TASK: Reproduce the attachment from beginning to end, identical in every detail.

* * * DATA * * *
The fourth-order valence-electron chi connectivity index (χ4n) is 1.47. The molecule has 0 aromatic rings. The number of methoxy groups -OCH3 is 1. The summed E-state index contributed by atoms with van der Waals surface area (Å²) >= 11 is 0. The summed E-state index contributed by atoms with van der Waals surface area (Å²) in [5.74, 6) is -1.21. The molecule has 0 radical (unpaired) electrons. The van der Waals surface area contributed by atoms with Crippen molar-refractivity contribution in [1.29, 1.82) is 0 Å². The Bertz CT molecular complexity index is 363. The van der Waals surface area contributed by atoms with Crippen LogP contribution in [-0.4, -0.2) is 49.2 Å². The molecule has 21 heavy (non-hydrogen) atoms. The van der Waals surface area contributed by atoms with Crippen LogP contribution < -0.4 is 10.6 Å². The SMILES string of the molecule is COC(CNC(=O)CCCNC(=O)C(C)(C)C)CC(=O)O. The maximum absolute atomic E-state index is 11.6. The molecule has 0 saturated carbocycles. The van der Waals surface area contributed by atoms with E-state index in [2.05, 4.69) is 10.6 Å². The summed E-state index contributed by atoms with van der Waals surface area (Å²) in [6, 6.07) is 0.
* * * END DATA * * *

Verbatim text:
The fourth-order valence-electron chi connectivity index (χ4n) is 1.47. The molecule has 0 aromatic rings. The number of methoxy groups -OCH3 is 1. The summed E-state index contributed by atoms with van der Waals surface area (Å²) >= 11 is 0. The summed E-state index contributed by atoms with van der Waals surface area (Å²) in [5.74, 6) is -1.21. The molecule has 0 radical (unpaired) electrons. The van der Waals surface area contributed by atoms with Crippen molar-refractivity contribution in [1.29, 1.82) is 0 Å². The Bertz CT molecular complexity index is 363. The van der Waals surface area contributed by atoms with Crippen LogP contribution in [-0.4, -0.2) is 49.2 Å². The molecule has 21 heavy (non-hydrogen) atoms. The van der Waals surface area contributed by atoms with Crippen LogP contribution < -0.4 is 10.6 Å². The SMILES string of the molecule is COC(CNC(=O)CCCNC(=O)C(C)(C)C)CC(=O)O. The maximum absolute atomic E-state index is 11.6. The molecule has 0 saturated carbocycles. The van der Waals surface area contributed by atoms with E-state index in [2.05, 4.69) is 10.6 Å². The summed E-state index contributed by atoms with van der Waals surface area (Å²) in [6, 6.07) is 0.